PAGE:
RTK GNSS Accuracy Test: Emlid Reach RS2 vs. Topcon Hiper VR

The intent of this study is to determine whether there are comparable accuracy results between the Emlid Reach RS2 and Topcon’s newest receiver, the Hiper VR. Jim Knuckey, PE, with 46 years of experience in surveying and construction (including 15 years in GPS and Machine Control) conducted this study.

Using RTK, the Reach RS2 with ReachView 3 and the Reach RS2 with FieldGenius for Android (both collected on the E38 Vivid Tablet), were on par with the Topcon Hiper VR running Pocket 3D on an FC500. All GNSS data was compared to data collected using a robotic total station. Table 1 displays the root mean square error for each receiver.

Table 1. Root Mean Square Error (ft)

In the case of using OPUS to process a solution, the results from the Hiper VR and the Reach RS2 were nearly identical. Table 2 shows the coordinate difference when processed using OPUS.

Table 2. Difference (ft) between Hiper VR and Reach RS2

Table 2. Difference (ft) between Hiper VR and  Reach RS2


All data was collected in State Plane OH S. Both the Emlid Reach RS2 and the Hiper VR captured the same nine locations. The table below includes the brands, products, software, data collectors, and corrections used to complete this study.

Table 3. displays the instruments used to conduct this study

Instruments used to complete this study


Locations were chosen based on the level of difficulty of gathering points. We divided the locations into three categories: Ideal, Somewhat Challenging, and Challenging.

We define Ideal Locations as those with a clear view of the sky.

Somewhat Challenging Locations include satellite view obstructions and multipath.

Challenging Locations included significant satellite view obstruction and
scattering caused by canopy cover.

Figure 1 displays the locations of all shots using Google Earth 

Results & Discussion

Table 4. displays the findings from all points in this study:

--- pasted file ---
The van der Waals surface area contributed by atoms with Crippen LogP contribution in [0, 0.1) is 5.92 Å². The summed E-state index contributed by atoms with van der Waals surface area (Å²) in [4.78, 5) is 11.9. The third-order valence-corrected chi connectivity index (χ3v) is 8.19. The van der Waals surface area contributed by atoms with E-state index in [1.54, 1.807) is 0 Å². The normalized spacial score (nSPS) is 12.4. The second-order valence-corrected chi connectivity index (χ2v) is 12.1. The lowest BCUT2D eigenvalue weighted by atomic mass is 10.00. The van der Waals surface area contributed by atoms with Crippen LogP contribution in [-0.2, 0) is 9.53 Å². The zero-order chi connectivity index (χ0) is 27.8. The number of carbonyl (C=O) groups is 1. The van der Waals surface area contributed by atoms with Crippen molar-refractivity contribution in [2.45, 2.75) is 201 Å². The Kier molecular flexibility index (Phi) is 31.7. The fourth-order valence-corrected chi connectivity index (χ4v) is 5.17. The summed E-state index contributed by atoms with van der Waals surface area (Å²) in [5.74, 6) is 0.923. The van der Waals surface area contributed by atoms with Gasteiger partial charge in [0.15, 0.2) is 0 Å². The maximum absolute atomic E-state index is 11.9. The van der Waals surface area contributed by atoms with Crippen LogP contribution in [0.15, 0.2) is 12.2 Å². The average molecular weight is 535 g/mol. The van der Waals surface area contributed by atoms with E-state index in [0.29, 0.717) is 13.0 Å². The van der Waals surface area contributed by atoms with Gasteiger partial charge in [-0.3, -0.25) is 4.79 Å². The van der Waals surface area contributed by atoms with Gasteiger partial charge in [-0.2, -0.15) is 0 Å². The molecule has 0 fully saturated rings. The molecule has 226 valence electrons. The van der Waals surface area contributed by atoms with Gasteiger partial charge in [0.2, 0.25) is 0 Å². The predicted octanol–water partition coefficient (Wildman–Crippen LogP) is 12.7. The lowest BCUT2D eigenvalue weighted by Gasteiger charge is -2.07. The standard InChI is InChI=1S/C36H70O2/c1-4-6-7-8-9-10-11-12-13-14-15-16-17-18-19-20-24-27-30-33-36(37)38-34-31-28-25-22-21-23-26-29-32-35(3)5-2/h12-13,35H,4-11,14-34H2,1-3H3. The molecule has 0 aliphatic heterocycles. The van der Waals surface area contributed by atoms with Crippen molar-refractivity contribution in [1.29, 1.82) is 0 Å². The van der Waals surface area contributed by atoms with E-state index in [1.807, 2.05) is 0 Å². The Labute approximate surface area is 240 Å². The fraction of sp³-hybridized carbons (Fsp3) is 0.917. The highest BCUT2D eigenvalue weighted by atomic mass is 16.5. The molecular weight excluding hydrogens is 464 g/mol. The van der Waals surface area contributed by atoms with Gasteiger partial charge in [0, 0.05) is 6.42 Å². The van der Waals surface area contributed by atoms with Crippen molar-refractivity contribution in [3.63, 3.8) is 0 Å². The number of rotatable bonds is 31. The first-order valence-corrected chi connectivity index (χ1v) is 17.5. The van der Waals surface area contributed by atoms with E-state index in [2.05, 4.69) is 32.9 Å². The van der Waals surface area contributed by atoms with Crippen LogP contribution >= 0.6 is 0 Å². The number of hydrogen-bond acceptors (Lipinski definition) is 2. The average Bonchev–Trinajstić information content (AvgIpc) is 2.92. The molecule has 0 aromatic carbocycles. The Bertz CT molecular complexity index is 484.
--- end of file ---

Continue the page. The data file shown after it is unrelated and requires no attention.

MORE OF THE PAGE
Study Results

The Hiper VR collected shots at all nine locations. The elevations were leveled using 107 as the bench. The robotic total station was set up and a resection was performed using 103 and 107. The robot was then used to collect the remaining shots. The selection of 104 was done arbitrarily, and may have led to robot elevation data being skewed based on inaccuracy of the Hiper VR elevation on 104.

In the Ideal locations, all data showed negligible differences, though location 104 shows more error than usual. All three data sets on 104 are skewed in the same way, indicating there may be some human error involved.

In the Somewhat Challenging locations, the accuracies were generally exceptional. The elevations captured in ReachView 3 had noted deviations of 0.10 ft and 0.15 ft. While it is not quite as strong as other data points, it is not unusual to receive deviations such as this.

In the Challenging locations, all three data sets were strong overall, with each having an instance of notable elevation difference:

• ReachView 3 at 0.15 ft,
• FieldGenius for Android at 0.22 ft
• Hiper VR at 0.18 ft.

This is typical, given the conditions and imperfections of RTK GNSS receivers.

The elevation difference between OPUS and RTK was in the range of 0.20 ft. When processed with OPUS, the Hiper VR and Reach RS2 were nearly identical on point 2. It seems most likely that the OPUS data is more accurate. Contributing factors to this error may have been leveling using point 5 combined with typical RTK inaccuracies.


Based on this study, the Emlid Reach RS2 with Reachview 3 as well as with FieldGenius for Android, provide comparable accuracy to that of the Topcon Hiper VR across a variety of different environmental conditions in both RTK and when processed using OPUS.

Download the print version of this case study here